Analysis of the temperature models for the evaluation of global solar radiation in the coastal and interior regions of South Africa.
Presented by Dr. Eric MALUTA on 11 Jul 2014 from 11:10 to 11:30
Type: Oral Presentation
Track: Track F - Applied Physics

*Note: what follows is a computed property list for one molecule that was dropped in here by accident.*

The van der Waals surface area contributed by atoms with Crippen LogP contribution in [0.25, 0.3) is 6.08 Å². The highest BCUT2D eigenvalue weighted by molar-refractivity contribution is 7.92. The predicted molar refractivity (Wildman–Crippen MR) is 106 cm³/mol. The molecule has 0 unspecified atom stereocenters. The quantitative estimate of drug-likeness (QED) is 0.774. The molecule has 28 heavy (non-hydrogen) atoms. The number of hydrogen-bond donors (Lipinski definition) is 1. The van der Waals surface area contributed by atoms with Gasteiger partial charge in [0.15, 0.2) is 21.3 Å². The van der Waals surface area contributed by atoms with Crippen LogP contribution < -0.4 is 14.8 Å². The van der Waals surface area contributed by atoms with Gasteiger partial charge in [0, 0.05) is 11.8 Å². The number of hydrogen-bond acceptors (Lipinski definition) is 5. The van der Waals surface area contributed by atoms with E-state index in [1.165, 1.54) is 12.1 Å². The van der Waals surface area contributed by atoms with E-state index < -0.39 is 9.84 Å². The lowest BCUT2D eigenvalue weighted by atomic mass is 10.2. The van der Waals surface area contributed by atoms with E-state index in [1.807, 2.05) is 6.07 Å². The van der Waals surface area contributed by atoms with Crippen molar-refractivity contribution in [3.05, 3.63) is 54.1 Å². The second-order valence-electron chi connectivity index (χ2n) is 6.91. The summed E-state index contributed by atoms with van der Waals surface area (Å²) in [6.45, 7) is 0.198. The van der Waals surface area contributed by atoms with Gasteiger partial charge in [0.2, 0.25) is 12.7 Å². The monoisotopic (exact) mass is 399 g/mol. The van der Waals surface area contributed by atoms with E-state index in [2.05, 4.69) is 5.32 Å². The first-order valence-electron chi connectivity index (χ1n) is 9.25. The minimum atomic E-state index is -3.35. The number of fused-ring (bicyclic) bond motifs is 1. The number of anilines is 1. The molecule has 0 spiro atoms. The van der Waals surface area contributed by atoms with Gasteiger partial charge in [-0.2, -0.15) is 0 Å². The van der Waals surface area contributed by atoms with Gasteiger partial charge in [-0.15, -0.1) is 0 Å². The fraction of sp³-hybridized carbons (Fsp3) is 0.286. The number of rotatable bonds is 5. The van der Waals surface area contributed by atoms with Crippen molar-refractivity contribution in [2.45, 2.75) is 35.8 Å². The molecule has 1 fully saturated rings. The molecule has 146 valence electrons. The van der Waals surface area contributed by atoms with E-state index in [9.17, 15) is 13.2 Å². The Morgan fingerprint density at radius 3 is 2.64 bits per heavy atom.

Solar radiation is a crucial parameter in designing solar power devices, installation of solar technologies systems and studying land surface-processes. These data are usually not available for most areas due to the lack of weather stations especially in developing countries. Estimation of global solar radiation (H) from the daily range of air temperature (ΔT) offers an important alternative in the absence of measured H or sunshine duration because of the wide availability of air temperature data. Hargreaves and Samani developed a temperature based model using maximum (Tmax) and minimum (Tmin) temperature data to estimate the global solar radiation, the model is given as, H=H_0 (k_r √∆T), where H0 is the extra-terrestrial radiation kr is the empirical coefficient and ∆T = Tmax – Tmin. They further proposed that the kr values differ from coastal and inland regions by 0.19 and 0.16 respectively. In the current study the validation of kr value has been performed for the coastal and interior regions of South Africa. The average yearly mean bias error (MBE) and root mean square error (RMSE) have been calculated for different stations over the period of five years. The results will be discussed in the presentation.